A lot of buzz over this electric bike
THERE was a flurry of reader questions on last week's review of the Electrobike Pi, a stylish $7,500 bicycle that runs on pedal power, electric motor or a combo of both.
Published October 3, 2007 by LA Times
By Susan Carpenter
THERE was a flurry of reader questions on last week's review of the Electrobike Pi, a stylish $7,500 bicycle that runs on pedal power, electric motor or a combo of both. For the original review, a video and additional reader feedback, see latimes.com/lawheels.
What other e-bikes are out there?I am completely appalled by the e-bike you chose to cover. The purpose of electric bicycles is to reduce our carbon footprint and make a personal step toward reducing emissions. Featuring a bike that costs $7,500 makes the goal something only the elite can afford to do.
There's a program in Pasadena called MyGo-Pasadena, which offers a $500 rebate for purchasing an e-bike and pledging to ride it to the train instead of using a car to get to work. This program features several great e-bikes that cost a lot less and are just as cool as the Pi.
I chose to cover Pi because it intrigued me. I liked its high design, California origins, green manufacturing and sales strategy, but you're right: There are other electric bikes out there, some of which are endorsed by the MyGo program you referenced. MyGo is available to Metro Gold Line passengers who commute at least twice a week by train and board at the Sierra Madre Villa, Memorial Park or Del Mar stations. Interested parties can find out more at www.mygo-pasadena.com but need to act fast. The program ends Dec. 31.
Following are the four e-bikes available for rebates through the MyGo pilot program:
1) Giant Suede-E. Range: 20 miles per charge; time to recharge: four to five hours; top speed without pedaling: 11.5 mph; weight: 56 pounds; cost: $1,000.
2) Tres Terra Europa. Range: 18 miles per charge; time to recharge: six hours; top speed without pedaling: 19.5 mph; weight: 75 pounds; cost $1,599.
3) Currie IZIP Trailz Enlightened. Range: 23 to 30 miles per charge; time to recharge: four to six hours; top speed without pedaling: 18 to 20 mph; weight: 48 pounds; cost: $1,499.
4) Currie IZIP EZGO folding e-bike. Range: 18 to 25 miles per charge; time to recharge: six to eight hours; top speed without pedaling: 18 mph; weight: 53 pounds; cost: $599.
Can't Pi go farther on a charge?Why be limited to 25 miles on one battery charge? Why didn't the manufacturer have a mode where, when coasting downhill, a small generator recharges the battery so that you can travel even farther on the battery?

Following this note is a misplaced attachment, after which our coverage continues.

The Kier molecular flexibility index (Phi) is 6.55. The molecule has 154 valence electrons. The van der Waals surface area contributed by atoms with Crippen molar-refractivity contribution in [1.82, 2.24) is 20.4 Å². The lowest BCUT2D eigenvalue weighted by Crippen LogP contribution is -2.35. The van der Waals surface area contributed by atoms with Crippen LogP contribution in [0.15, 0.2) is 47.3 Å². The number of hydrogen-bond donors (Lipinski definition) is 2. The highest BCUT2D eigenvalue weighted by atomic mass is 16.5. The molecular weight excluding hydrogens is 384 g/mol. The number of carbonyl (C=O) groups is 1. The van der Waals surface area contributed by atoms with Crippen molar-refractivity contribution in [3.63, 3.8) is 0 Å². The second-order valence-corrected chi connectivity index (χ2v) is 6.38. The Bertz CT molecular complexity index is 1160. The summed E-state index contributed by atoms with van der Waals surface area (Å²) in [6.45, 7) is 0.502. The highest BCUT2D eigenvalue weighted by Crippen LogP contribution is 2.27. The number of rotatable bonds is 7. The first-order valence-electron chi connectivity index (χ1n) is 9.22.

Pi's motor actually does have a generator that creates electricity when the bike is coasting in pedal-only mode. The generator is built into the flywheel so that the motor doubles as a generator when decelerating with the motor off. In a hilly environment like San Francisco, Electrobike says about 15% of the total value of the charge could be recouped from deceleration, while in flat areas, pedaling to assist the motor does a better job of contributing to the bike's range.
Electric bikes in the bike lane?A problem getting worse up here in Santa Barbara, and I expect elsewhere, involves an increase in motorized vehicles in the bike lanes and paths. All motorized vehicles are prohibited, whether electric or gas. Perhaps you might consider this issue the next time you feature a vehicle likely to be used in breaking the above-referenced laws.
I stand corrected. Although electric bicycles are allowed in bike lanes attached to roadways, they are not allowed on a bicycle path or trail, bikeway, equestrian or hiking trail unless the governing body having jurisdiction over such path or trail permits it, according to the vehicle code.
Emissions don't seem to add upI was stunned to see that the EPA has determined that "an additional 20 pounds of carbon dioxide emissions are burned per gallon of gas" while driving an automobile. I didn't do that well in physics, but tell me: How do you get 20 pounds of anything from approximately 7 pounds? If it's a typo, OK. If it's my math, help me.
Get ready for some hard-core math. I called up my contact at the EPA to explain, and here's what he had to say:
"It seems impossible that a gallon of gasoline, which weighs about 6.3 pounds, could produce 20 pounds of carbon dioxide (CO2) when burned. However, most of the weight of the CO2 doesn't come from the gasoline itself but the oxygen in the air," said EPA press officer Dale Kemery. "When gasoline burns, the carbon and hydrogen separate. The hydrogen combines with oxygen to form water (H2O), and carbon combines with oxygen to form carbon dioxide (CO2).
"A carbon atom has an atomic weight of 12, and [each of the two] oxygen atom[s] has an atomic weight of 16, giving each single molecule of CO2 an atomic weight of 44. To calculate the amount of CO2 produced from a gallon of gasoline, the weight of the carbon in the gasoline is multiplied by 44/12 or 3.7.
"Since gasoline is about 87% carbon and 13% hydrogen by weight, the carbon in a gallon of gasoline weighs 5.5 pounds (6.3 pounds x .87). We can then multiply the weight of the carbon (5.5 pounds) by 3.7, which equals 20 pounds of CO2."